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Implementing the ‘Git flow’

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Git can be used in a variety of ways which is cool. But still, when working within a team, it is good to have a consensus on a common, shared approach in order to avoid conflicts. This article quickly explains how we implemented the “git flow” pattern in one of our projects. Git-flow… …is a popular strategy which works around ...

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Objects Should Be Immutable

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In object-oriented programming, an object is immutable if its state can’t be modified after it is created. In Java, a good example of an immutable object is String. Once created, we can’t modify its state. We can request that it creates new strings, but its own state will never change. However, there are not so many immutable classes in JDK. ...

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JUnit in a Nutshell: Test Runners

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The fourth chapter of my multi-part tutorial about JUnit testing essentials explains the purpose of the tool’s exchangable test runners architecture and introduces some of the available implementations. The ongoing example enlarges upon the subject by going through the different possibilities of writting parameterized tests. Since I have already published an introduction to JUnit Rules, I decided to skip the ...

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How much do you pay per line of code?

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Yes, I know, “line of code” (LoC) is a very wrong metric. There are tons of articles written about it, as well as famous books. However, I want to compare two projects in which I have participated recently and discuss some very interesting numbers. Project #1: Traditionally Co-located The first project I was apart of was performed by a traditionally ...

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Java Concurrency Tutorial – Locking: Intrinsic locks

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In previous posts we reviewed some of the main risks of sharing data between different threads (like atomicity and visibility) and how to design classes in order to be shared safely (thread-safe designs). In many situations though, we will need to share mutable data, where some threads will write and others will act as readers. It may be the case ...

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jUnit: Rules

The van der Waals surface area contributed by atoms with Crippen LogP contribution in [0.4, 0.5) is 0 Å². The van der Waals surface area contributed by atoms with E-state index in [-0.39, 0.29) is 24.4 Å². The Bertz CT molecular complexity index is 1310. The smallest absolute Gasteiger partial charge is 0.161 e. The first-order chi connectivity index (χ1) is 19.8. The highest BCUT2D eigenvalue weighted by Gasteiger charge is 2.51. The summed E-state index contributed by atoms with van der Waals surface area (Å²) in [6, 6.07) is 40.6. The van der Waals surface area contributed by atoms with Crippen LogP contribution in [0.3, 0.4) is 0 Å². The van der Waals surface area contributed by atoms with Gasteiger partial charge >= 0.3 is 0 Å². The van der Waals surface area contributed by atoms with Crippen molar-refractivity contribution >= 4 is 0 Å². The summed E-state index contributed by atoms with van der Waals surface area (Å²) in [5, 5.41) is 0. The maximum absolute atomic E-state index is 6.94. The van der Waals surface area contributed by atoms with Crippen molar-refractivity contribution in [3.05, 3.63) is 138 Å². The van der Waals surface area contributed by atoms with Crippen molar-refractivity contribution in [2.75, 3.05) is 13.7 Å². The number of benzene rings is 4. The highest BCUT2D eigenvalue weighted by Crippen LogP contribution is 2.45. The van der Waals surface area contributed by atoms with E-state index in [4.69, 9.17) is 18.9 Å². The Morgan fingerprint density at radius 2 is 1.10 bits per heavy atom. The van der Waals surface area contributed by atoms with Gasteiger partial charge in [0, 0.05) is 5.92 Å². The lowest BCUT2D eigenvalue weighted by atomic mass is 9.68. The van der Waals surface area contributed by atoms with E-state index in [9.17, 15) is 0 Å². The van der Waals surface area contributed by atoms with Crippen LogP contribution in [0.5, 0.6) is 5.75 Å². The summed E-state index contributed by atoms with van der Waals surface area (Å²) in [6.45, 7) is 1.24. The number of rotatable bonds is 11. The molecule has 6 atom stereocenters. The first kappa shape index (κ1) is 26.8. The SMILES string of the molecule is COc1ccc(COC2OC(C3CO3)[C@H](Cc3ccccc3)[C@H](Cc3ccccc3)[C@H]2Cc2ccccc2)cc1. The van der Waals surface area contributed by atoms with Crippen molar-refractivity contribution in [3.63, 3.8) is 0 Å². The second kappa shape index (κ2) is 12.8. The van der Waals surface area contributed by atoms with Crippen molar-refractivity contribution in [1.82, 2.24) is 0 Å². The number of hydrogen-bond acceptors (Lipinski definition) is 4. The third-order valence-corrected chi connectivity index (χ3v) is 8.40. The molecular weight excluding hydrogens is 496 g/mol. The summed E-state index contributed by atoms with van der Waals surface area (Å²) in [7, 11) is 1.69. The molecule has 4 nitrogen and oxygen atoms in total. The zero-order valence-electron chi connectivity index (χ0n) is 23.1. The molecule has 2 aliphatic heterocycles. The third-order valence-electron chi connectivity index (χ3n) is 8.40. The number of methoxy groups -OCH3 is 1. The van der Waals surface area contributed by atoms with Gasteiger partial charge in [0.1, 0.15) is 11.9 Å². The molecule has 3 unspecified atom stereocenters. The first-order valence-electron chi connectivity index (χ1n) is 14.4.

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Rules add special handling around tests, test cases or test suites. They can do additional validations common for all tests in the class, concurrently run multiple test instances, set up resources before each test or test case and tear them down afterwards. The rule gets complete control over what will done with the test method, test case or test suite ...

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EJB 3.x : Lifecycle and Concurrency models (part 2)

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This is the second post of the two part series. The first part covered the life cycle and the concurrency behavior of Stateful and Stateless EJBs. I’ll cover Singleton EJBs in this post. The Singleton pattern is arguably the most used (some times misused!) pattern out there.         Java EE frees us from writing explicit code (like one on the above ...

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Why you should control Visibility of Class and Interface in Java

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One of the important aspects of software development is maintenance, and  it’s proven by experience that a piece of software which keeps visibility of its components low is more maintainable than one that exposes its components more. You won’t realize it upfront, but you will miss it badly, while redesigning your application. Since maintaining backwards compatibility is a “must have” ...

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OptaPlanner – Vehicle routing with real road distances

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In the real world, vehicles in a Vehicle Routing Problem (VRP) have to follow the roads: they can’t travel in a straight line from customer to customer. Most VRP research papers and demo’s happily ignore this implementation detail. As did I, in the past. Although using road distances (instead of air distances) doesn’t impact the NP-hard nature of a VRP ...

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Agile outside of software

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Later this week I’m doing a presentation at Agile On The Beach entitled: “Agile outside of software development”. (I resisted the temptation to call it “Agile Beyond Software”). The presentation will attempt to answer a question which is often asked at, and around, Agile On The Beach: “Is Agile only for Software Development?” In truth it is not just at ...

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